» This Story:Read +|Watch +| Comments
washington post live's Energy Is Urgent conference

From panelists, many calls to action

President Obama has pledged to end America┬┐s dependence on foreign oil and his administration is spending billions on greener energy initiatives. Few issues are considered more urgent by the White House and average Americans than securing affordable and more environmentally friendly energy sources.

Network News

X Profile
View More Activity
Thursday, September 30, 2010

Sen. Lamar Alexander (R-Tenn.)

"If you want more clean, reliable and cheap electricity in large amounts, you build nuclear power plants. . . . I mean, China is building a new nuclear power plant every three months. . . . If we want to reduce our dependence on foreign oil, the single best way to do that is to electrify half our cars and trucks. . . .

This Story
View All Items in This Story
View Only Top Items in This Story

"In 10 years, I think it will be that the utilities and the electric distributors have found a way to put to use the single greatest untapped resource we have in the country, which is all the unused electricity at night. And it will be used by, one, electric cars that are plugged in at night; and two, water heaters that are plugged at night."

Sen. Susan Collins (R-Maine)

"When President Nixon was president, only 36 percent of the oil that we used was imported oil. Today, under President Obama, it's 63 percent.

"I think everyone knows it has gone up, but to go up from 36 percent to 63 percent is alarming, to say the least. . . . We are in danger of losing the race to develop alternative energy sources and technology. In the year 2001, China contributed just 1 percent of the global solar panels. Today, China has 46 percent of the market for solar panels. . . .

"The president needed to inspire the country with a long-term goal of becoming energy independent 10 years from now and then setting out a specific plan. . . . What happened instead is the president did convene a couple of bipartisan meetings at the White House -- I attended both of them -- but there was no follow-up."

Sen. Byron L. Dorgan (D-N.D)

"I think we ought to have a 20 percent renewable energy standard, drive our country -- as others are -- towards more wind and more solar energy production. It just makes sense. That ought to be the minimum we do by the end of this year. We understand how unbelievably vulnerable this country is with 60 or 65 percent of our oil coming from outside of our country. That's why we have to produce more here. Conservation is critically important, efficiency is very important, and it's why we come back to these issues of moving towards electric cars, moving towards a renewable electricity standard. . . . Every garage in America with a plug-in is a filling station, and if we can move in that direction aggressively, we will have done something important for our country."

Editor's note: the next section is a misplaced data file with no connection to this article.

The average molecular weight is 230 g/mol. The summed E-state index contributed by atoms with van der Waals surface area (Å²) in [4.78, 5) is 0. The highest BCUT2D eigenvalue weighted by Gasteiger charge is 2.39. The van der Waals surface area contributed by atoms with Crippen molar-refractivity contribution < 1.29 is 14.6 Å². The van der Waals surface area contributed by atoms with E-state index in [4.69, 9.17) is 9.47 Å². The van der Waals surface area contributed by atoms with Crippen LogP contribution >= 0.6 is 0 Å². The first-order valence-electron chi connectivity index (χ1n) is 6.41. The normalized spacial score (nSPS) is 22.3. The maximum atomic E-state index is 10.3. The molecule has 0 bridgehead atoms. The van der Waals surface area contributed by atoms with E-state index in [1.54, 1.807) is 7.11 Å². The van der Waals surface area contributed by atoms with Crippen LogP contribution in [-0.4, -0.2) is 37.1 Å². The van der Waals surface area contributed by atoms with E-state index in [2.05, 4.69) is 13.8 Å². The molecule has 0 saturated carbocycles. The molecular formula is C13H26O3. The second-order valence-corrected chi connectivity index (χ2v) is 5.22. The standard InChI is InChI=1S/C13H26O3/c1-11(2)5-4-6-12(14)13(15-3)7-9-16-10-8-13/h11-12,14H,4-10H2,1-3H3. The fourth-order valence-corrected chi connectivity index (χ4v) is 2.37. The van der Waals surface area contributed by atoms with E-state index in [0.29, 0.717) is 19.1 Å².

Rep. Edward J. Markey (D-Mass.)

"I think (the Senate) agenda over there is held hostage by Kentucky coal and Oklahoma oil. I just think it's a small number of senators representing coal and oil that do not want us to reach comprehensive legislation because their industries feel threatened by new technologies moving forward. . . .

"China is eating our breakfast and moving on to our lunch and dinner in the renewable energy field. They produced 45 percent of all the solar panels last year, and they exported 95 percent of them. That's their target. America does not have a plan. If America has a plan, we win. . . .

"Can I just say there already is a tax on carbon; the tax is imposed by OPEC. And when it does go back up to $144 a barrel, which it will when the global recession is over, we will, as American taxpayers, at the pump, be sending that money as a tax to countries all around the world. . . ."

Ian Somerhalder Actor ("Lost" and "The Vampire Diaries") and environmental activist with nearly 350,000 followers on Twitter

"The youth of this country are listening. They're aware. They're educating themselves. . . . This article goes out, and say there's even three-quarters of a million kids on their way to school and they read this thing, and it might have little or no effect, or it might have a profound effect on them throughout the day. . . . Whether you're reading Foreign Affairs and then watching Fox News, whether you're reading The Economist and then reading the Huffington Post . . . taking that information and being inspired by it or moved by it or angered by it . . . and making it cool to share with people who the worst part of their day is that Jackie kissed Kevin in second period. "

David J. Hayes Deputy secretary of the Department of Interior

"We had three days a week in the situation room, the deputy secretaries from all affected agencies working on this. . . . The intensity of the effort is hard to explain and convey, but that is the one point I want to leave as we continue on the discussion. I think that's going to be an important legacy as we look ahead: that when these small-probability, big-impact events occur, we have got to be ready for them. . . .


CONTINUED     1        >

» This Story:Read +|Watch +| Comments

More Climate Change News

Green | Science. Policy. Living

Green: Science. Policy. Living.

News, features, and opinions on environmental policy, the science of climate change, and tools to live a green life.

In the Greenhouse

Special Report

The Post's series on the science behind climate change.

© 2010 The Washington Post Company

Network News

X My Profile